- To store files I am currently working on. I also do graphic design for some clients and often work on both my desktop at home or my laptop, depending on where I am that day. So if I am working on an inDesign document, I keep the file, any images I might use, fonts, text, and other assets on my Dropbox until I'm done with the project.

Nowadays whenever you ask anyone how they've been, chances are they will respond with some version of 'super busy!' Everybody is busy. Truth is, with endless procrastination opportunities at our fingertips, we are all very busy procrastinating, me being the leader of this movement. I have to be very diligent with the systems I set in place for myself, which has turned me into an obsessive list maker. I write down everything I have to do--even the littlest things--and if I accomplish something not on the list I write it down anyways and cross it off. I need to visualize my progress. 

While feeling very behind at work one day I discovered Todoist, a handy to-do app that can live on your desktop, iPhone, and even your gmail inbox. Whatever you access most often. I simply use it to keep a running list with me at all times and crossing it off as I go. The app is a lot more powerful than that, depending on your needs. You can assign tasks colors and categories, priority status, flags, and separate them into folders and projects. I'm not using it to it's fullest potential, but it works for me.

Travel: Tripit and Uber/Zipcar

A. Tripit
Lately I've been managing a lot of travel for work. Tripit by Concur has been amazing! Every time I book a plane ticket, bus ticket, hotel room, or Airbnb and the confirmation e-mail reaches my inbox, Tripit recognizes it as travel arrangements and immediately pulls all the information from those e-mails and sends them to the app on my phone. When I log into the app I see in an organized list all of my upcoming trips. When I tap on each trip I see every detail I could possibly need, from confirmation numbers and departure times, to what kind of plane I'll be flying in and my seat assignment. 

What I like about it is that it presents all your information for your trips in an extremely organized fashion, and once again, it's easy on the eyes. If I have booked a trip that involves flights, hotels, ground transport, and other details, it takes all of it and feeds it into a visual chronological itinerary with all the details a tap away. You can even check into your flights directly from Tripit and share all your flight details with friends (i.e. shoot an e-mail to whoever is picking you up from the airport with all the details).

B. Uber/Zipcar
Most people already know about Uber, and though it might not relate directly to my work as a photographer, Uber has gotten me out of many sticky situations without breaking the wallet. I do not have a car, and I live in a densely populated city with not-so-great public transport—it gets me places but it's not ideal if you are carrying equipment or framed work, obviously. So being able to request a car directly from my iPhone with one tap, and have it show up at my door 2-5 minutes later is amazing! If I am planning on running a bunch of errands or need to transport something bigger, then Zipcar is usually my choice. Unlike Uber, which is taxi service, Zipcar allows you to rent cars of all sizes/prices by the hour.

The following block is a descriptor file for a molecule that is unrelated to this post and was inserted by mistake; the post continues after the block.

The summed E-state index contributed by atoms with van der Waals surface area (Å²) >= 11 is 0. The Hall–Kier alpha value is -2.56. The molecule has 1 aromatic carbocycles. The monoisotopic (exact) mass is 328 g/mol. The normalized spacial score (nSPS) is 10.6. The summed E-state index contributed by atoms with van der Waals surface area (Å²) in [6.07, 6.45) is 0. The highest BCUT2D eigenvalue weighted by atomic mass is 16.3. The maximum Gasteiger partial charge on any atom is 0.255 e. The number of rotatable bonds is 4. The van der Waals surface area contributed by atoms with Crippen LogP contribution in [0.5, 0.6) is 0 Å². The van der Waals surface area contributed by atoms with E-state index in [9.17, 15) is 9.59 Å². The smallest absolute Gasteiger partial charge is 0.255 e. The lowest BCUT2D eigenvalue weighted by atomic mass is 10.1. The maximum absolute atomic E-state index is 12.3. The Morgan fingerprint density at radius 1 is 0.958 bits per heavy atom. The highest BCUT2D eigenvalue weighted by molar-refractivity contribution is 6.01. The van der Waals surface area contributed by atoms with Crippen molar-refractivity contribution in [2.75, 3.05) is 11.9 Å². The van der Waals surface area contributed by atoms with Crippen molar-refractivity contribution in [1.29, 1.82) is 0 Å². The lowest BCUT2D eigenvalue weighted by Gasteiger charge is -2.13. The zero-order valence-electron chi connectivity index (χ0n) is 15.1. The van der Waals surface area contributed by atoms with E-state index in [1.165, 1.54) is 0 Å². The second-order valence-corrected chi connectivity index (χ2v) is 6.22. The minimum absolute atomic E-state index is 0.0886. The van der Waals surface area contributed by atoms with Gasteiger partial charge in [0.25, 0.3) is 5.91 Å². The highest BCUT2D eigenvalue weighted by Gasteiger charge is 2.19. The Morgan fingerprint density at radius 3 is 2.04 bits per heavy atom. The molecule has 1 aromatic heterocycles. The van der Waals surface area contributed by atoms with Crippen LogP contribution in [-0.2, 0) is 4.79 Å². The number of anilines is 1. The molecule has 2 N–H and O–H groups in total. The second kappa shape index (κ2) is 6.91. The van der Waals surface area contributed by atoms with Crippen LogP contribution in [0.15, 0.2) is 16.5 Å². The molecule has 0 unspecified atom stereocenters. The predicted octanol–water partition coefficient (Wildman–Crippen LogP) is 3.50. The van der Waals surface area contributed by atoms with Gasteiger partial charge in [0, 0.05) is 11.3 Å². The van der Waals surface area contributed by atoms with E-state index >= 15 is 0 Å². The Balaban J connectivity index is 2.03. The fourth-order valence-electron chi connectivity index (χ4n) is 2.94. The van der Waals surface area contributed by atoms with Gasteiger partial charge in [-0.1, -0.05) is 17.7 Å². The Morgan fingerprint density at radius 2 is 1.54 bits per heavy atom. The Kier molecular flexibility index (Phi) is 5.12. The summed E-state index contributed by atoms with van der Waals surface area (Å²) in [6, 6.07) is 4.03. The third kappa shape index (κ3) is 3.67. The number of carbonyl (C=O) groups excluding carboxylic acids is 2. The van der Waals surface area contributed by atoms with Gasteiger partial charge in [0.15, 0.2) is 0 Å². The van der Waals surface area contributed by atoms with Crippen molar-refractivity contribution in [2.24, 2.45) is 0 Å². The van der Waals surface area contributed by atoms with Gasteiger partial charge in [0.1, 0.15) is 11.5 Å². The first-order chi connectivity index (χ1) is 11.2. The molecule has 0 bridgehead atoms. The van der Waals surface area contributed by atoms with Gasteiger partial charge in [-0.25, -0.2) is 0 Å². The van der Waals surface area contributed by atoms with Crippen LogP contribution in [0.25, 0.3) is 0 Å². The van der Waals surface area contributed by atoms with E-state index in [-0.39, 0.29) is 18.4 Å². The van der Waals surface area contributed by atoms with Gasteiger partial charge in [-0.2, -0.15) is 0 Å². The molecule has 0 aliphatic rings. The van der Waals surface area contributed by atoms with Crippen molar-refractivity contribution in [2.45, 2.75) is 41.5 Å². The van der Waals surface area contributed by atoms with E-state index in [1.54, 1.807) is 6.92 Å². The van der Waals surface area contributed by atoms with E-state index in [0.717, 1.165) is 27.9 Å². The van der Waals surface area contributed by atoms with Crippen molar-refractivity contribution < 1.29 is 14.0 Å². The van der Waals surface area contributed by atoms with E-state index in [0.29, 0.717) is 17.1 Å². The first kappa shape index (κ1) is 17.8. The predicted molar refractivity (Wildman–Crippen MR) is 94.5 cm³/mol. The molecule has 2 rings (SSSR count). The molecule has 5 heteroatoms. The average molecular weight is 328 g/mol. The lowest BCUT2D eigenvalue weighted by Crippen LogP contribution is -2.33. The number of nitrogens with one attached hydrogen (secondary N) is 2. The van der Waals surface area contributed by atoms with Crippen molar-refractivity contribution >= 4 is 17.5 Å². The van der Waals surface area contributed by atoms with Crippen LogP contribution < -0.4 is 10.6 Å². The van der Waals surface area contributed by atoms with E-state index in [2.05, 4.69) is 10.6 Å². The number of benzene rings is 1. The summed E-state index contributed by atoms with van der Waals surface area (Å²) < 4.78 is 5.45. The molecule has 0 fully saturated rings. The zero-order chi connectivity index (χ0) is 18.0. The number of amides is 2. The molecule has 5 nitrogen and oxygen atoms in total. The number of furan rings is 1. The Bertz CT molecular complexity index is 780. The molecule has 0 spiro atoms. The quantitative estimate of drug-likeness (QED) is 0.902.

One of my favorite things about both services is that there is no transaction involved, I get in and I get out, and I receive a receipt via e-mail (which I quickly screen grab and log into Freshbooks as an expense!). So for a car-less soul in a city littered with Uber cars and Zipcars, I am a fan!

Rafael Soldi is a Peruvian­-born, Seattle-­based photographer and independent curator. He holds a BFA in Photography & Curatorial Studies from the Maryland Institute College of Art. Soldi has helped curate exhibitions at Farmani Gallery, Wilgus Gallery, MICA, Silver Eye Center for Photography, and Photographic Center Northwest, where he is the Marketing Director. Soldi’s photographs have been exhibited and published internationally at the Frye Art Museum, American University Museum, Griffin Museum of Photography, Greg Kucera Gallery, Connersmith, Emory University, PCNW, Vertice Galeria, and G. Gibson Gallery among others. He is a 2012 Magenta Foundation Flash Forward Award Winner, 2014 Puffin Foundation grant recipient, and his work is in the permanent collections of the Tacoma Art Museum, Frye Art Museum, and the King County Public Art Collection, among others.


  1. Excellent article and info Rafael! My friend and Fine Art mentor Aline Smithson posted a link on Facebook and I've already begun to set up my online accounts with FreshBooks! I've also had DropBox for a few years, but didn't consider the potential of also using it for documents to access while on the road. I'm going to get on that as well. And TripIt. As much as I travel it looks like a great asset where Apple's Passbook falls short. Thank you!